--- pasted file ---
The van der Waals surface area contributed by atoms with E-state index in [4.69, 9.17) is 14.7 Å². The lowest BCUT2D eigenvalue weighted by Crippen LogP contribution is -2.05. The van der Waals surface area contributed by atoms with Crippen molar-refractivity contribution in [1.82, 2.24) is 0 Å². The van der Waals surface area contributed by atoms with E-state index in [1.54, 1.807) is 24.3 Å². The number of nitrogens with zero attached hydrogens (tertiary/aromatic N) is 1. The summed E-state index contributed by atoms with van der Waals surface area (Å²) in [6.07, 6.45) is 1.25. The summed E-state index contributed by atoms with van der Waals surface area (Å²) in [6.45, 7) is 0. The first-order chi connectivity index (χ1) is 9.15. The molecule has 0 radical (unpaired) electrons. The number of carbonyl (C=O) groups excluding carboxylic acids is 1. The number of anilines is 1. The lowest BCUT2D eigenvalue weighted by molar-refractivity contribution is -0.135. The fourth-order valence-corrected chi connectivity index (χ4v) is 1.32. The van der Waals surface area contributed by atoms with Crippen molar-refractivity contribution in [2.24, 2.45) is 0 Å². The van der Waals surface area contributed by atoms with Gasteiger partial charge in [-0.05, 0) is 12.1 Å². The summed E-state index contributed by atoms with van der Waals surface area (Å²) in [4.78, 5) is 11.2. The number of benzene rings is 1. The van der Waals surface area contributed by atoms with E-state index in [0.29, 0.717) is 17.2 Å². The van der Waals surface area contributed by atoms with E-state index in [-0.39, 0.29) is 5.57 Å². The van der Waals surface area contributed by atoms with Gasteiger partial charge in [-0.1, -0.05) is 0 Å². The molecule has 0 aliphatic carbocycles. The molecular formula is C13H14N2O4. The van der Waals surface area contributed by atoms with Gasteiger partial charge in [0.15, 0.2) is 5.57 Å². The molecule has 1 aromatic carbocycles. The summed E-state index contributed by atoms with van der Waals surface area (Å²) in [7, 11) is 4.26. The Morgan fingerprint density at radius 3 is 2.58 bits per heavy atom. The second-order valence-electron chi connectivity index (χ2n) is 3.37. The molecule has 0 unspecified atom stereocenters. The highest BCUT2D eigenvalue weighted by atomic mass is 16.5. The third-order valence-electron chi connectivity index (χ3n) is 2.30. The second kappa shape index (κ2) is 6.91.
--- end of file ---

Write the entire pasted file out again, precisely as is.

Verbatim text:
The van der Waals surface area contributed by atoms with E-state index in [4.69, 9.17) is 14.7 Å². The lowest BCUT2D eigenvalue weighted by Crippen LogP contribution is -2.05. The van der Waals surface area contributed by atoms with Crippen molar-refractivity contribution in [1.82, 2.24) is 0 Å². The van der Waals surface area contributed by atoms with E-state index in [1.54, 1.807) is 24.3 Å². The number of nitrogens with zero attached hydrogens (tertiary/aromatic N) is 1. The summed E-state index contributed by atoms with van der Waals surface area (Å²) in [6.07, 6.45) is 1.25. The summed E-state index contributed by atoms with van der Waals surface area (Å²) in [6.45, 7) is 0. The first-order chi connectivity index (χ1) is 9.15. The molecule has 0 radical (unpaired) electrons. The number of carbonyl (C=O) groups excluding carboxylic acids is 1. The number of anilines is 1. The lowest BCUT2D eigenvalue weighted by molar-refractivity contribution is -0.135. The fourth-order valence-corrected chi connectivity index (χ4v) is 1.32. The van der Waals surface area contributed by atoms with Crippen molar-refractivity contribution in [2.24, 2.45) is 0 Å². The van der Waals surface area contributed by atoms with Gasteiger partial charge in [-0.05, 0) is 12.1 Å². The summed E-state index contributed by atoms with van der Waals surface area (Å²) in [4.78, 5) is 11.2. The number of benzene rings is 1. The van der Waals surface area contributed by atoms with E-state index in [0.29, 0.717) is 17.2 Å². The van der Waals surface area contributed by atoms with E-state index in [-0.39, 0.29) is 5.57 Å². The van der Waals surface area contributed by atoms with Gasteiger partial charge in [-0.1, -0.05) is 0 Å². The molecule has 0 aliphatic carbocycles. The molecular formula is C13H14N2O4. The van der Waals surface area contributed by atoms with Gasteiger partial charge in [0.15, 0.2) is 5.57 Å². The molecule has 1 aromatic carbocycles. The summed E-state index contributed by atoms with van der Waals surface area (Å²) in [7, 11) is 4.26. The Morgan fingerprint density at radius 3 is 2.58 bits per heavy atom. The second-order valence-electron chi connectivity index (χ2n) is 3.37. The molecule has 0 unspecified atom stereocenters. The highest BCUT2D eigenvalue weighted by atomic mass is 16.5. The third-order valence-electron chi connectivity index (χ3n) is 2.30. The second kappa shape index (κ2) is 6.91.